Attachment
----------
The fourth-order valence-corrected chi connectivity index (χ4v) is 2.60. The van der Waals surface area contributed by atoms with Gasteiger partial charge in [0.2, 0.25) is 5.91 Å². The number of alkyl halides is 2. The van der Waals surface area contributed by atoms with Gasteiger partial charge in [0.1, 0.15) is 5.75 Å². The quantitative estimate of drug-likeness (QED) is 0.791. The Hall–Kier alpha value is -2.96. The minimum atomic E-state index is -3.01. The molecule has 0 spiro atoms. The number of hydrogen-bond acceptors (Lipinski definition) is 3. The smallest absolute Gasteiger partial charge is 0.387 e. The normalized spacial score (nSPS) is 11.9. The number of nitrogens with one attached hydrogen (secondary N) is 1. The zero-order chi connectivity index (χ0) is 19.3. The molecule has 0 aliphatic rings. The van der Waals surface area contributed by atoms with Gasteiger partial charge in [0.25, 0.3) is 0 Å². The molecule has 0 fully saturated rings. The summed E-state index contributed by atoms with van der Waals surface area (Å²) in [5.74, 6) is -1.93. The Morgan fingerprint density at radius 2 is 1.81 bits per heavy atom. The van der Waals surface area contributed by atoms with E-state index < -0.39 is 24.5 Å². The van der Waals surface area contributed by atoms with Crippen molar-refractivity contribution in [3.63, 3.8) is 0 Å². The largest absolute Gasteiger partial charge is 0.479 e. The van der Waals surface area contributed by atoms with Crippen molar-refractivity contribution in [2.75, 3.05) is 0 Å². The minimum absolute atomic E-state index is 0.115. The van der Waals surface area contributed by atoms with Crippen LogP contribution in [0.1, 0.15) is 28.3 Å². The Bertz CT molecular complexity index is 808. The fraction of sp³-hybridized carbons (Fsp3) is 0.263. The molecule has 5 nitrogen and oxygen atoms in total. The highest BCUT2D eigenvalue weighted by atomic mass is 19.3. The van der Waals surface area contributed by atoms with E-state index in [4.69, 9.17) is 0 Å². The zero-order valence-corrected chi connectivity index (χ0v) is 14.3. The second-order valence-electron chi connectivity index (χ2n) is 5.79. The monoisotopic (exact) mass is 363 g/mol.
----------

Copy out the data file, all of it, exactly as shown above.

The fourth-order valence-corrected chi connectivity index (χ4v) is 2.60. The van der Waals surface area contributed by atoms with Gasteiger partial charge in [0.2, 0.25) is 5.91 Å². The number of alkyl halides is 2. The van der Waals surface area contributed by atoms with Gasteiger partial charge in [0.1, 0.15) is 5.75 Å². The quantitative estimate of drug-likeness (QED) is 0.791. The Hall–Kier alpha value is -2.96. The minimum atomic E-state index is -3.01. The molecule has 0 spiro atoms. The number of hydrogen-bond acceptors (Lipinski definition) is 3. The smallest absolute Gasteiger partial charge is 0.387 e. The normalized spacial score (nSPS) is 11.9. The number of nitrogens with one attached hydrogen (secondary N) is 1. The zero-order chi connectivity index (χ0) is 19.3. The molecule has 0 aliphatic rings. The van der Waals surface area contributed by atoms with Gasteiger partial charge in [0.25, 0.3) is 0 Å². The molecule has 0 fully saturated rings. The summed E-state index contributed by atoms with van der Waals surface area (Å²) in [5.74, 6) is -1.93. The Morgan fingerprint density at radius 2 is 1.81 bits per heavy atom. The van der Waals surface area contributed by atoms with E-state index < -0.39 is 24.5 Å². The van der Waals surface area contributed by atoms with Crippen molar-refractivity contribution in [3.63, 3.8) is 0 Å². The largest absolute Gasteiger partial charge is 0.479 e. The van der Waals surface area contributed by atoms with Crippen molar-refractivity contribution in [2.75, 3.05) is 0 Å². The minimum absolute atomic E-state index is 0.115. The van der Waals surface area contributed by atoms with Crippen LogP contribution in [0.1, 0.15) is 28.3 Å². The Bertz CT molecular complexity index is 808. The fraction of sp³-hybridized carbons (Fsp3) is 0.263. The molecule has 5 nitrogen and oxygen atoms in total. The highest BCUT2D eigenvalue weighted by atomic mass is 19.3. The van der Waals surface area contributed by atoms with E-state index in [4.69, 9.17) is 0 Å². The zero-order valence-corrected chi connectivity index (χ0v) is 14.3. The second-order valence-electron chi connectivity index (χ2n) is 5.79. The monoisotopic (exact) mass is 363 g/mol.